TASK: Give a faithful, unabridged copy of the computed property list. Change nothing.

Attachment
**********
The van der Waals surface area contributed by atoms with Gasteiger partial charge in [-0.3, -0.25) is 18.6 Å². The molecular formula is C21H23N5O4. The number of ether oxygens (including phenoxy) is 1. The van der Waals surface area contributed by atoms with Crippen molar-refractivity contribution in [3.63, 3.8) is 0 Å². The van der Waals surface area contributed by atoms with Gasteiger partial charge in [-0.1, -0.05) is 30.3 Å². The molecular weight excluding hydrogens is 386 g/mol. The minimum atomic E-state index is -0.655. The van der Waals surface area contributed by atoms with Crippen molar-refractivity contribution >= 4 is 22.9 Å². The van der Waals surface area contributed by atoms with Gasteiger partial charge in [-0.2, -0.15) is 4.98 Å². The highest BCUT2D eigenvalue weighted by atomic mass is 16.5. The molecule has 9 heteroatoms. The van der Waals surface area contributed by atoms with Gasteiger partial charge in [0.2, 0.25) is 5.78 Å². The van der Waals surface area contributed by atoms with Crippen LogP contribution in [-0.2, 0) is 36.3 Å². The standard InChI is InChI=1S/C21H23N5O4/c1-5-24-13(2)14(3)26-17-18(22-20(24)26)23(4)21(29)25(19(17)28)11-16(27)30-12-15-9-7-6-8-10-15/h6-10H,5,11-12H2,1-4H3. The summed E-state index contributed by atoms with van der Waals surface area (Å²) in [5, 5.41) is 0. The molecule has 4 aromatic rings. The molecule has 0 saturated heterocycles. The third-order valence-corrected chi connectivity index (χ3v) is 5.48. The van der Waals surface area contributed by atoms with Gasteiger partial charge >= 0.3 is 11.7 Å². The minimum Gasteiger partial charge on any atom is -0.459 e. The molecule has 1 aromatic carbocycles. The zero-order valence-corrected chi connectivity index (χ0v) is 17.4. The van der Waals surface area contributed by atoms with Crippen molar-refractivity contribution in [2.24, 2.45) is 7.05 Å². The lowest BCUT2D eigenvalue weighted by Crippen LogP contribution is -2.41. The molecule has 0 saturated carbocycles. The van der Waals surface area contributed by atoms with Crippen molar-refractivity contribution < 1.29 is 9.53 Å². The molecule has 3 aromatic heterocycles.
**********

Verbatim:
The van der Waals surface area contributed by atoms with Gasteiger partial charge in [-0.3, -0.25) is 18.6 Å². The molecular formula is C21H23N5O4. The number of ether oxygens (including phenoxy) is 1. The van der Waals surface area contributed by atoms with Crippen molar-refractivity contribution in [3.63, 3.8) is 0 Å². The van der Waals surface area contributed by atoms with Gasteiger partial charge in [-0.1, -0.05) is 30.3 Å². The molecular weight excluding hydrogens is 386 g/mol. The minimum atomic E-state index is -0.655. The van der Waals surface area contributed by atoms with Crippen molar-refractivity contribution >= 4 is 22.9 Å². The van der Waals surface area contributed by atoms with Gasteiger partial charge in [-0.2, -0.15) is 4.98 Å². The highest BCUT2D eigenvalue weighted by atomic mass is 16.5. The molecule has 9 heteroatoms. The van der Waals surface area contributed by atoms with Gasteiger partial charge in [0.2, 0.25) is 5.78 Å². The van der Waals surface area contributed by atoms with Crippen LogP contribution in [-0.2, 0) is 36.3 Å². The standard InChI is InChI=1S/C21H23N5O4/c1-5-24-13(2)14(3)26-17-18(22-20(24)26)23(4)21(29)25(19(17)28)11-16(27)30-12-15-9-7-6-8-10-15/h6-10H,5,11-12H2,1-4H3. The summed E-state index contributed by atoms with van der Waals surface area (Å²) in [5, 5.41) is 0. The molecule has 4 aromatic rings. The molecule has 0 saturated heterocycles. The third-order valence-corrected chi connectivity index (χ3v) is 5.48. The van der Waals surface area contributed by atoms with Gasteiger partial charge >= 0.3 is 11.7 Å². The minimum Gasteiger partial charge on any atom is -0.459 e. The molecule has 1 aromatic carbocycles. The zero-order valence-corrected chi connectivity index (χ0v) is 17.4. The van der Waals surface area contributed by atoms with Crippen molar-refractivity contribution in [2.24, 2.45) is 7.05 Å². The lowest BCUT2D eigenvalue weighted by Crippen LogP contribution is -2.41. The molecule has 0 saturated carbocycles. The van der Waals surface area contributed by atoms with Crippen molar-refractivity contribution < 1.29 is 9.53 Å². The molecule has 3 aromatic heterocycles.